Daily use of allergy/asthma medications for more than one year might be helpful to decrease cancer prevalence
The background of the study:
Recurrent or persistent inflammation may influence susceptibility to carcinogenesis by causing inciting tissue reparative proliferation, and/or creating a stromal "soil" that is enriched with cytokines.
TH2 cells orchestrate the asthmatic/allergic inflammation through the secretion of a series of cytokines, particularly interleukins 4(IL-4), IL-13, IL-5, and IL-9. IgE (regulated by IL4) bound to mast cells triggers histamine release, prostaglandins and Leukotrienes synthesis, and cytokines transcription. IL-4 and IgE induce nitric oxide synthase (iNOS) in human macrophages. Administration of iNOS inhibitor limit invasion and growth rate of iNOS transfected tumors. Inhibitors of IL-13 may prove useful in the treatment of some cancers like B-cell chronic lymphocytic leukemia and Hodgkin's disease, where IL-13 modulates apoptosis or tumor cell growth.
Do Antihistamines, Inhaled Steroids, Leukotrienes Antagonists, and Oral Steroids, which block these mediators’ effects, have also an effect on cancer?
The method used: 8000 survey papers were placed at 24 physician offices. Patients were questioned if they have/ had allergy ± asthma, cancer, or both. They were also asked what medicines they used, and for how long. Patients were disqualified if they did not mention if they had cancer or allergy ± asthma.
The results obtained: 710 surveys were completed. 363 did not have allergies or asthma (34 had cancer -9.37%). 333 had allergies ± asthma (45 had cancer-13.51%)[207 used no medicine or used medicines on demand or used them regularly for less than a year (32 had cancer -15.46%)].126 used one medicine or a combination of medicines daily for over one year (13 had cancer -10.31%), 87 of the126 took antihistamines either alone or in combination (7 had cancer -8.05%)]. 14 were disqualified. There was a decrease in the percentage of cancer patients from 15.46% to 10.31% (or 8.05% in the subgroup-P value 0.055) when allergy medications were used daily for over one year. The results do not have statistical significance because of the number of responders, but could have great clinical significance if confirmed.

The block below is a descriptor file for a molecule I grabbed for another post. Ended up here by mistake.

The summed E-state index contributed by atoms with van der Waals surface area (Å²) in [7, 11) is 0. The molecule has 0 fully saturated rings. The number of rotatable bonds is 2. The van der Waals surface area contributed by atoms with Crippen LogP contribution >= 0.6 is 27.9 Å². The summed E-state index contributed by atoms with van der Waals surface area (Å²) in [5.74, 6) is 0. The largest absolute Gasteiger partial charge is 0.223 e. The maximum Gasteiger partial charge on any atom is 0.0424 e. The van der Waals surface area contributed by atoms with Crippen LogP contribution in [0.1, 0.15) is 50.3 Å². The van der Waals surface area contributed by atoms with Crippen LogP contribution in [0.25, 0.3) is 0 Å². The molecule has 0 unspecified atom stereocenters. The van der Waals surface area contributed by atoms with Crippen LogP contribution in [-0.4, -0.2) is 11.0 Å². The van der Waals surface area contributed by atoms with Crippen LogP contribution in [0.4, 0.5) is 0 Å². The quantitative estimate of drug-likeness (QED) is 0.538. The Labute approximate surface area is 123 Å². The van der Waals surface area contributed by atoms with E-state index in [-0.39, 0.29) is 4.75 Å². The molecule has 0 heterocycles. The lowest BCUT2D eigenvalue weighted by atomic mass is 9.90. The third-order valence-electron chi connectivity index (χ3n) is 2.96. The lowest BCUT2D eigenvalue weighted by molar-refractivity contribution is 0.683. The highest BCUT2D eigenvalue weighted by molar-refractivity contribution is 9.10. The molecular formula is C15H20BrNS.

The conclusion reached: This survey may suggest that using daily allergy medications for over one year might help decrease cancer prevalence. Since allergy medicines have been well tolerated without significant long-term side effects, studying their effects on cancer - either separate or in combination- might be worth further investigations.
Can Antihistamines Decrease Cancer Risk If Used Daily For Over One Year?
Rationale: Epidemiologic studies have found inverse associations between allergy and the development of certain tumors. Allergy treatment has not been looked at as a factor of this association.
Methods: A survey was conducted on patients of 7 allergists’ offices. Patients were divided into 2 groups. In one group, the survey questionnaires were answered from the medical records by the nurses and patients’ responses if available (1539 patients). The second group voluntarily answered the survey (521 patients). The survey lasted for 2 months, ending in May 2007. Patients were excluded if their allergy symptoms were < 1 year or < 18 years old, or if had cancer before their allergy symptoms began. Medications used, their duration, if used daily (80 to 100% of the year) for over a year were requested. The study was approved by Essex Institutional Review Board.
Results: The risk of developing cancer in the first group was 1.93% for daily antihistamines and 4.76% for as needed medications and with P value 0.0081. In second group the risk of cancer was 5.31% for daily medications and 6.84% for as needed group. The difference was not statistical significant.
Conclusion: Daily intake of antihistamines, when well documented, for > 1year may be associated with decrease cancer risk. Repeating the same work on a larger scale by others might be needed before confirming this association.